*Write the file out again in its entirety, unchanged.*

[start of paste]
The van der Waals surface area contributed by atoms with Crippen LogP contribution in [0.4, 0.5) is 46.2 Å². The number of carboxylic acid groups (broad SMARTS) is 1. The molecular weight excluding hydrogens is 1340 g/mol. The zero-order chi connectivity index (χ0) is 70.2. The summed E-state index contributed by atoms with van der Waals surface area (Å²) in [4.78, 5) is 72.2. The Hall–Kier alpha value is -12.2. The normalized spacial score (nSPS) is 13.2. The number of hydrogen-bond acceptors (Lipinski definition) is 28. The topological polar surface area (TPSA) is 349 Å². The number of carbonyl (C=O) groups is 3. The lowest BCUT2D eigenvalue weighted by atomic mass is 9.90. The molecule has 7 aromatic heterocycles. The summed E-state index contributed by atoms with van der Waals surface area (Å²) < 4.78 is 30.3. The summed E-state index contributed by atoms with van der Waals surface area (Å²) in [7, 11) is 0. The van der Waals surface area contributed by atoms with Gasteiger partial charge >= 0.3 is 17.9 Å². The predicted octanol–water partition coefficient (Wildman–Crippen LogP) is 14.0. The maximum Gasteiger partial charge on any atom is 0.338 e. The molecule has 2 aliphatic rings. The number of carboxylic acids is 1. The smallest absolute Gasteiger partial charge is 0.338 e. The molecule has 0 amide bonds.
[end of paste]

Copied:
The van der Waals surface area contributed by atoms with Crippen LogP contribution in [0.4, 0.5) is 46.2 Å². The number of carboxylic acid groups (broad SMARTS) is 1. The molecular weight excluding hydrogens is 1340 g/mol. The zero-order chi connectivity index (χ0) is 70.2. The summed E-state index contributed by atoms with van der Waals surface area (Å²) in [4.78, 5) is 72.2. The Hall–Kier alpha value is -12.2. The normalized spacial score (nSPS) is 13.2. The number of hydrogen-bond acceptors (Lipinski definition) is 28. The topological polar surface area (TPSA) is 349 Å². The number of carbonyl (C=O) groups is 3. The lowest BCUT2D eigenvalue weighted by atomic mass is 9.90. The molecule has 7 aromatic heterocycles. The summed E-state index contributed by atoms with van der Waals surface area (Å²) < 4.78 is 30.3. The summed E-state index contributed by atoms with van der Waals surface area (Å²) in [7, 11) is 0. The van der Waals surface area contributed by atoms with Gasteiger partial charge >= 0.3 is 17.9 Å². The predicted octanol–water partition coefficient (Wildman–Crippen LogP) is 14.0. The maximum Gasteiger partial charge on any atom is 0.338 e. The molecule has 2 aliphatic rings. The number of carboxylic acids is 1. The smallest absolute Gasteiger partial charge is 0.338 e. The molecule has 0 amide bonds.